Sufi poet commemorated at historical palace
Yunus Emre, one of the most important figures of Turkish-Islamic folk thought, was commemorated on the 700th anniversary of his death at the world-famous Ishak Pasha Palace in the eastern province of Ağrı.
In the program, held in the courtyard of the historic palace, the Konya Turkish Sufi Music Ensemble performed various works by the great mystic.
A whirling dervishes show took place at the event in which a section from Ahmed-i Hani’s book “Mem and Zin,” a Kurdish classic love story written down in 1692, was also read.
In his speech at the program, Culture and Tourism Deputy Minister Özgül Özkan Yavuz said that this year marks the 700th anniversary of Yunus Emre’s death, and therefore, it is a special year.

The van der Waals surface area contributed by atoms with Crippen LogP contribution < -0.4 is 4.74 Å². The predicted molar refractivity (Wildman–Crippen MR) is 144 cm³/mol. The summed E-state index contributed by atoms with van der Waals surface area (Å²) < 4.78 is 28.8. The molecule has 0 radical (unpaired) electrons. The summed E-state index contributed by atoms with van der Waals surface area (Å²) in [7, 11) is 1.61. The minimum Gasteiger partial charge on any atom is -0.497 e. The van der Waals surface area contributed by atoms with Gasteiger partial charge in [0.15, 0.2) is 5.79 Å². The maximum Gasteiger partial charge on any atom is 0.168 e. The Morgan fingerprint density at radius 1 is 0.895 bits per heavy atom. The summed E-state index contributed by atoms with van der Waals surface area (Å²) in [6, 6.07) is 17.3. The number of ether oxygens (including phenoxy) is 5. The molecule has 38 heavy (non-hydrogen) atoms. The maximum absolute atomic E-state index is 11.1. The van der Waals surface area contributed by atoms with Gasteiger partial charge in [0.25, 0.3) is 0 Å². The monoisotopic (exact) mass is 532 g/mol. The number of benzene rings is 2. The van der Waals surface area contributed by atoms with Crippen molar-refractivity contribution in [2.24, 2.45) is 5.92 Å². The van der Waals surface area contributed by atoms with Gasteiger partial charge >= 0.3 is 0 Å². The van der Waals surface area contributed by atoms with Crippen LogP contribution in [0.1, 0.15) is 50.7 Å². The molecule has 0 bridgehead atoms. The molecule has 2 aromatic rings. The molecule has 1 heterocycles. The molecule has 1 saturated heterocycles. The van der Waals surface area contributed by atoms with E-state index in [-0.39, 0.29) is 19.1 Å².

He noted that 2021 was declared as the year of special commemoration of Yunus Emre by UNESCO with the initiative of Turkey.
“I think it is a blessing to be able to listen to these unique melodies and these magnificent words in Ishak Pasha Palace, one of the most precious seals our ancestors struck in Anatolia,” he said.
Yunus Emre lived in Anatolia from the mid-13th century to the first quarter of the 14th century.
Writing his poems in the folk language in which he described the divine love that every believer seeks, he played a role in forming the dialect called “old Anatolian Turkish,” which constitutes the first phase of the historical cycle of the Turkish language.
Being a symbol of human values, love and social peace, the poet discouraged any form of discrimination based on religion, language, or race in his works.